The biggest beneficiary of this euphoria of victory and qualification was Quinton De Kock – who despite being the top-scorer for MI and the second-highest scorer of the match – played a poor uncharacteristically sluggish innings opening the batting.
De Kock was very circumspect at the start of his innings and despite getting two boundaries off Bhuvneshwar Kumar, did not get any momentum up front. He played 8 consecutive dot balls within the powerplay and looked all at sea against the spin of Rashid Khan. The pressure of dot deliveries forced Rohit Sharma to up the ante only to be caught at mid-on.
De Kock had scored just 11 runs off 14 deliveries in the powerplay – this included 9 dot balls.
Nothing really changed in the next 4 overs as well and de Kock continued to bat at the same crawling pace. He hit just one boundary and was content in taking singles. There was no intent to push his scoring rate and accelerate. At the end of 10 overs of the MI innings, he had faced 28 deliveries and scored just 25 runs.
De Kock’s struggle continued – he was unable to find the gaps or his timing. The boundaries were few and far between. He tottered to his fifty off 48 deliveries and carried his bat remaining unbeaten on 69 off as many as 58 deliveries. His strike rate of 118.96 was much below par and put added pressure on the other batsmen to push the impetus. It also meant that the likes of Hardik Pandya and Kieron Pollard had lesser number of deliveries to make an impact.
If we divide de Kock’s innings into two equal halves, then he scored 26 runs off the first 29 deliveries he faced at a strike rate of 89.65 including 3 boundaries. Although, he stepped on the accelerator to an extent in the latter half of his innings and scored 43 off the next 29 with 3 fours and 2 sixes at a strike rate of 148.27, the damage had already been done.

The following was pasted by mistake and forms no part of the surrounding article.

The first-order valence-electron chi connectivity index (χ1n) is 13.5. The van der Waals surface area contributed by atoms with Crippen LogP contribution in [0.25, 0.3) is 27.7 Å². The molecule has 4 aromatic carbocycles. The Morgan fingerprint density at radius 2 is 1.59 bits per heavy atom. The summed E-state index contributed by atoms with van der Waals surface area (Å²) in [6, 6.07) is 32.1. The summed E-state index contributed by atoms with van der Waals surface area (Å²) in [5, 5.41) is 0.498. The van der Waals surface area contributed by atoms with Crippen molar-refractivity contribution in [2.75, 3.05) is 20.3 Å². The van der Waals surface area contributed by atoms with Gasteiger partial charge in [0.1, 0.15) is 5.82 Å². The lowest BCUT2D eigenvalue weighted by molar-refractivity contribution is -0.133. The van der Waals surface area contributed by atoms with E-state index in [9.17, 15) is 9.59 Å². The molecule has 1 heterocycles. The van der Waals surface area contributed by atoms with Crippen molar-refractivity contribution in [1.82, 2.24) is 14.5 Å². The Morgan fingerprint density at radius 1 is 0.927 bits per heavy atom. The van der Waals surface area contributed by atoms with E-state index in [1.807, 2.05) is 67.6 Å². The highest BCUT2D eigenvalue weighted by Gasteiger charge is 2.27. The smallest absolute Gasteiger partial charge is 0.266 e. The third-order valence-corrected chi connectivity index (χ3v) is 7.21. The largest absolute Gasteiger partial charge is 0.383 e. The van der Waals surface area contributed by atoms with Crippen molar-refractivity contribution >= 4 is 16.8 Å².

Overall he faced as many as 19 dot balls – which means he did not score off almost a third of the deliveries he faced. He did not make up for this by getting the frequent boundaries and struggled to pierce the gaps and clear the ropes even in the death overs.
He had a particularly tough struggle against Rashid against whom he scored just 10 runs in 16 deliveries.
Although de Kock was content in playing the role of the anchor, his strike rate was poor and much below the standard norm.
In fact, no batsman, with the exception of David Warner (70 off 62 balls at 112.9 vs Kings XI on a sluggish Mohali wicket) has scored more runs in an innings than de Kock (in this innings) at a slower strike rate. This means that his scoring rate today was the second worst among 48 such innings this IPL!
It was his good fortune that the impressive show of some of the MI bowlers hid his under-par performance.
De Kock is the highest scorer for MI this season and the fifth-highest overall. He has a strike rate of 133.52 in this IPL thus far – pretty impressive for the role he plays in the team.
As they head into the playoffs, MI would hope that this de Kock performance was an aberration.
First Published: May 3, 2019, 7:37 AM IST